China’s Foreign Account Surplus Problems
The following article was translated from Modern Weekly:
“Reducing China’s Burden”
The excessive foreign account surplus is turning into a burden. How to “reduce China’s burden” is becoming one difficult problem that the Chinese government is facing.
Chinese Government – “We Have Too Much Money”
The Chinese government released a sigh of “too much money is really annoying” recently, as China’s foreign account surplus rapidly increased: It is already up to US$955 Billion, while that of the entire Asian region has reached US$3 Trillion.
The problem vexing the Chinese central bank is two-fold. On the one hand, the account surplus is accumulating at a dizzying rate; currently about US$20 Billion is added every month, and in order to maintain a stable Chinese currency conversion rate, China must buy US Dollars. On the other hand, while the continuing accumulation of foreign funds may reflect China’s growing economic strength, the return on these non-Chinese assets is somewhat limited.
(Not) Using China’s Foreign Account Surplus for Infrastructure
If China were to put the accumulated foreign account surplus into action, some knotty problems would probably occur. China has already poured US$60 Billion into the reorganization of banking assets, but if it were to invest money in basic infrastructure, it would run counter to the effort that has been put forth by the Chinese government to make restrained investments. Furthermore, looking at examples such as steel factories and high speed train projects, it is clear that the return on American debt is higher than on some of China’s investment projects.
If the funds were diverted to other investments by selling US dollar assets (according to statistics this portion of China’s foreign account surplus is in the range of 70%), it is possible that the total value of the current investments could weaken. Looking at this from another angle, a big purchase may push up the value of the account surplus, but the results would be limited. Taking gold as an example, even if China increased its current store of 600 tons of gold by adding two times its current amount [for a total of 1800 tons of gold], it still wouldn’t have spent even the amount of foreign currency reserves it accumulates in one month.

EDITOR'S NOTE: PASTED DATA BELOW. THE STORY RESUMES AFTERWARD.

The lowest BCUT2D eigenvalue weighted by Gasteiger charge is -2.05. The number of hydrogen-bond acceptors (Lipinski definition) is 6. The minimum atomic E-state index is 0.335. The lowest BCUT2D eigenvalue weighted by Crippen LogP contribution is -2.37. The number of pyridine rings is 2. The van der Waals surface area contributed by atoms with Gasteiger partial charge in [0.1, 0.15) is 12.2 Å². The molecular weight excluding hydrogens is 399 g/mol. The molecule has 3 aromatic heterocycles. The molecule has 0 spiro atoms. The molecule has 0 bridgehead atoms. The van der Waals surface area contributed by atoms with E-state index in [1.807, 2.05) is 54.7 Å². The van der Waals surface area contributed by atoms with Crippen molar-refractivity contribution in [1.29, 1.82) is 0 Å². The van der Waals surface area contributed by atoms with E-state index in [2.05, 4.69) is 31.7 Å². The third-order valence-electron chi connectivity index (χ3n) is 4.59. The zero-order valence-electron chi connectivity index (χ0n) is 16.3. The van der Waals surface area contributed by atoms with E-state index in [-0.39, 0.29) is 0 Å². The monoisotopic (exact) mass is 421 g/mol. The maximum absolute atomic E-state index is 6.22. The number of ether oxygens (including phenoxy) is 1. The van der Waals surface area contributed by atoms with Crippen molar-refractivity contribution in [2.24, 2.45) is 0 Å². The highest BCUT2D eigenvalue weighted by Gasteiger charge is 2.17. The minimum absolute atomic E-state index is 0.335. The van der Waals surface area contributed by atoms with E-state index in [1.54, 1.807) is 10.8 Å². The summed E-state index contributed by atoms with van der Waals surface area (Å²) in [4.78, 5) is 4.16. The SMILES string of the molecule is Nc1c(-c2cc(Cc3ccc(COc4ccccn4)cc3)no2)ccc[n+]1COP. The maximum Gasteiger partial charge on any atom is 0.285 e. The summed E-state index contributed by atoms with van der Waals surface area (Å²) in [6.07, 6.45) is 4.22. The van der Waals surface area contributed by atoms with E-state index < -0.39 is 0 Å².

No matter how you look at things, the amount of cash that is currently held by Asian central bank easily surpasses the amount they would need in the worst possible crises. This has prompted Singapore to take out a portion of their cash to use in more radical investments. What China ends up doing will be a test for the Chinese government.
The article suggests that it is necessary to keep the currency rate stable, but does not provide any why to the reader (which is typical in many Chinese articles). This is strange as the accumulation of foreign reserves by the Chinese government seems to be seen as a bad thing in this article. If it is bad, why not just let the Chinese currency appreciate?
Return on US Debt Higher than Other Investments in China
One other thing that pops out from the article is that the return on US debt is said to be higher than the return on things such as Chinese infrastructure investment. Perhaps this has been true in the past, but if the value of your currency is rising relative to the dollar will it remain true? How about if the level of US debt is unsustainable without either high inflation or a cutback in consumption (both of which would hurt China) to lessen its load? Why these questions are not asked is any one’s guess… what do you think?